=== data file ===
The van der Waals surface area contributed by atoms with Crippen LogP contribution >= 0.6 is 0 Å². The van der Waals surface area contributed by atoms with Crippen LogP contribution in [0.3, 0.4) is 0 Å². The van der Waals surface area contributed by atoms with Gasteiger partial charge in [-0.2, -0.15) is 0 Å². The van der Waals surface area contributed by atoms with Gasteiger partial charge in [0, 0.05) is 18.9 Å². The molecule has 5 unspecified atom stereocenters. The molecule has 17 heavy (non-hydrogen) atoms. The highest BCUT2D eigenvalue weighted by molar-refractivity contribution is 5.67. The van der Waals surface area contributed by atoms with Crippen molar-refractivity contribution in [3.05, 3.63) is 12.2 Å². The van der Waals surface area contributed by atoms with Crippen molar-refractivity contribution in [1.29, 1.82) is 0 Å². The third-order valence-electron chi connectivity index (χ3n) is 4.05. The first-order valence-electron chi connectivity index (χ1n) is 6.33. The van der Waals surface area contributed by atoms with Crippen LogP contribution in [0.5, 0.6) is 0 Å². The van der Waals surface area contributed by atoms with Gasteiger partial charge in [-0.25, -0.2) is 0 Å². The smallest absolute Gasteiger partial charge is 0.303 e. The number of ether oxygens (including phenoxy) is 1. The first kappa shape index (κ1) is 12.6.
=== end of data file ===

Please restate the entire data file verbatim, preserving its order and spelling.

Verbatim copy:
The van der Waals surface area contributed by atoms with Crippen LogP contribution >= 0.6 is 0 Å². The van der Waals surface area contributed by atoms with Crippen LogP contribution in [0.3, 0.4) is 0 Å². The van der Waals surface area contributed by atoms with Gasteiger partial charge in [-0.2, -0.15) is 0 Å². The van der Waals surface area contributed by atoms with Gasteiger partial charge in [0, 0.05) is 18.9 Å². The molecule has 5 unspecified atom stereocenters. The molecule has 17 heavy (non-hydrogen) atoms. The highest BCUT2D eigenvalue weighted by molar-refractivity contribution is 5.67. The van der Waals surface area contributed by atoms with Crippen molar-refractivity contribution in [3.05, 3.63) is 12.2 Å². The van der Waals surface area contributed by atoms with Crippen molar-refractivity contribution in [1.29, 1.82) is 0 Å². The third-order valence-electron chi connectivity index (χ3n) is 4.05. The first-order valence-electron chi connectivity index (χ1n) is 6.33. The van der Waals surface area contributed by atoms with Crippen LogP contribution in [0.5, 0.6) is 0 Å². The van der Waals surface area contributed by atoms with Gasteiger partial charge in [-0.25, -0.2) is 0 Å². The smallest absolute Gasteiger partial charge is 0.303 e. The number of ether oxygens (including phenoxy) is 1. The first kappa shape index (κ1) is 12.6.